Merck, Schering-Plough announce settlement, close of investigation of anti-cholesterol drugs, related trial
WHITEHOUSE STATION, N.J. Two drug makers and their joint venture announced that they settled with a group of attorneys general from 35 states and the District of Columbia investigating whether they violated consumer protection laws with regard to two anti-cholesterol drugs and a related clinical trial.
Merck & Co. and Schering-Plough Corp., as well as joint venture Merck/Schering-Plough Pharmaceuticals, said Wednesday that they had reached the settlement in connection with the drugs Vytorin (ezetimibe and simvastatin) and Zetia (ezetimibe) or ENHANCE, a clinical trial comparing the drugs.
As part of the resolution, the companies have agreed to reimburse the investigative costs, which total $5.4 million, but they are not required to make any other payment. They have also agreed to comply with the Food, Drug and Cosmetic Act, the U.S. Food and Drug Administration Amendments Act and other laws requiring truth in marketing.
“Today’s agreement is consistent with our belief that the companies conducted the ENHANCE trial in good faith and that their promotion of Vytorin and Zetia was in compliance with the law,” Merck EVP and general counsel Bruce Kuhlik said in a statement.
Experts discuss medication adherence
WASHINGTON Poor adherence to medication regimens could counteract the benefits of healthcare reform, a panel of experts concluded Wednesday.
The panel — which brings together experts from GlaxoSmithKline, the National Association of Chain Drug Stores Foundation, the National Consumer’s League and the Pharmaceutical Research and Manufacturers of America — hopes to open a dialogue about medication adherence with between experts from the health, medical, insurance, business, employer, academic and government sectors.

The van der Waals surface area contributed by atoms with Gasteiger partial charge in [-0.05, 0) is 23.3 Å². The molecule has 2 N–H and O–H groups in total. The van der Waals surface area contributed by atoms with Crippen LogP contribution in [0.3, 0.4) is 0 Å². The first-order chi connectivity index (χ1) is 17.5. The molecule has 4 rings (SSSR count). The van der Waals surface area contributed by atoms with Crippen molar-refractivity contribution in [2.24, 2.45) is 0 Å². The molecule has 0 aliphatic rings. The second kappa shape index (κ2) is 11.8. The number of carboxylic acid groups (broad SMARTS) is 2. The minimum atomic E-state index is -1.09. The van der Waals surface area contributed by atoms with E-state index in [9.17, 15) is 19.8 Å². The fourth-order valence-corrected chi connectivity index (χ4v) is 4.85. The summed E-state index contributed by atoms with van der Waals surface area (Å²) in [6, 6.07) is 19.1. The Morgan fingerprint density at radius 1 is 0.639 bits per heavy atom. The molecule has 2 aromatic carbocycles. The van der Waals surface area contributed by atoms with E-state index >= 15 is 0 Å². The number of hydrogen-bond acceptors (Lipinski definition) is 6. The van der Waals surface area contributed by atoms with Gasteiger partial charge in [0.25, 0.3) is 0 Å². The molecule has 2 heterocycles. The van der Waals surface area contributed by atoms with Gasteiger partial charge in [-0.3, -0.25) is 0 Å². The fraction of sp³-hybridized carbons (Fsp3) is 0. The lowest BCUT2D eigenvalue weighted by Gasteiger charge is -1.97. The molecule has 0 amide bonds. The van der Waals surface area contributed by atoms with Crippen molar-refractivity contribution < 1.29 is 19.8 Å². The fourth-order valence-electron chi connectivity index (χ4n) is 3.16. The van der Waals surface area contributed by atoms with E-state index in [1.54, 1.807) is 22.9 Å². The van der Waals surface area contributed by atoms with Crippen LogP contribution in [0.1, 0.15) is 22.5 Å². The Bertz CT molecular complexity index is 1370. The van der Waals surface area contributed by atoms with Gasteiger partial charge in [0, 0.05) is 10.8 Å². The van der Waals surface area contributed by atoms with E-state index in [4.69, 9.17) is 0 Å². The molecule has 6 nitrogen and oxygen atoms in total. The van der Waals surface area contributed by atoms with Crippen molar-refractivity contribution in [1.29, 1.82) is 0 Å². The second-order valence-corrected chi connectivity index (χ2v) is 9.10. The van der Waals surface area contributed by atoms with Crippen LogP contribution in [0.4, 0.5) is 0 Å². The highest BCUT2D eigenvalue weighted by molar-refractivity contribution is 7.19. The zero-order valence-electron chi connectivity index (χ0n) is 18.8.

“To date, medication adherence hasn’t been a prominent part of the debate,” conference moderator and founding editor of the journal Health Affairs John Iglehart said in a statement. “But no matter what shape health reform takes, it will ultimately be more successful if it supports the education and motivation of patients to properly follow their medication regimens.”
Participants in the panel will receive briefings on two new research efforts on medication adherence conducted by Avalere Health and the RAND Corp., respectively, using findings from the studies to guide the creation of policy and public education recommendations.
As many as 80% of patients may not be adhering to their medication regimens, according to research, resulting in adverse consequences and draining $100 billion to $300 billion from the healthcare system every year.
MiddleBrook Pharmaceuticals develops copay program for Moxatag
WESTLAKE, Texas A company making a long-acting formulation of a common antibiotic has announced a program to minimize the drug’s cost to consumers.
MiddleBrook Pharmaceuticals announced Wednesday a $20 maximum copay program for Moxatag (amoxicillin) extended-release tablets in the 775 mg strength, designed to keep the drug’s cost to patients at $20 or less. The company said it will field 300 representatives and district managers to begin supplying physicians with voucher cards for the program.
“In this tough economy, we recognize the need to improve Moxatag’s affordability to the patient,” MiddleBrook president and CEO John Thievon said in a statement. “This $20 maximum copay program will replace our current $15 point-of-sale copay check program, which has been in place since Moxatag’s launch.”